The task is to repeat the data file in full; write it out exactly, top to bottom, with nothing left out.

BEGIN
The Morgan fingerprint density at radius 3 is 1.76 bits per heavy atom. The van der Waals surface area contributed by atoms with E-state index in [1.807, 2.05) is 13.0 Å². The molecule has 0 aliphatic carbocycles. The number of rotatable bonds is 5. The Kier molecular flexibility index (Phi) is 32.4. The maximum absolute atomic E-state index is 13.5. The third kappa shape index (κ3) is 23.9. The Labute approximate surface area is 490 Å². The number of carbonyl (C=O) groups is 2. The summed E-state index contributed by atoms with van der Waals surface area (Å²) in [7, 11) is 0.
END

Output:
The Morgan fingerprint density at radius 3 is 1.76 bits per heavy atom. The van der Waals surface area contributed by atoms with E-state index in [1.807, 2.05) is 13.0 Å². The molecule has 0 aliphatic carbocycles. The number of rotatable bonds is 5. The Kier molecular flexibility index (Phi) is 32.4. The maximum absolute atomic E-state index is 13.5. The third kappa shape index (κ3) is 23.9. The Labute approximate surface area is 490 Å². The number of carbonyl (C=O) groups is 2. The summed E-state index contributed by atoms with van der Waals surface area (Å²) in [7, 11) is 0.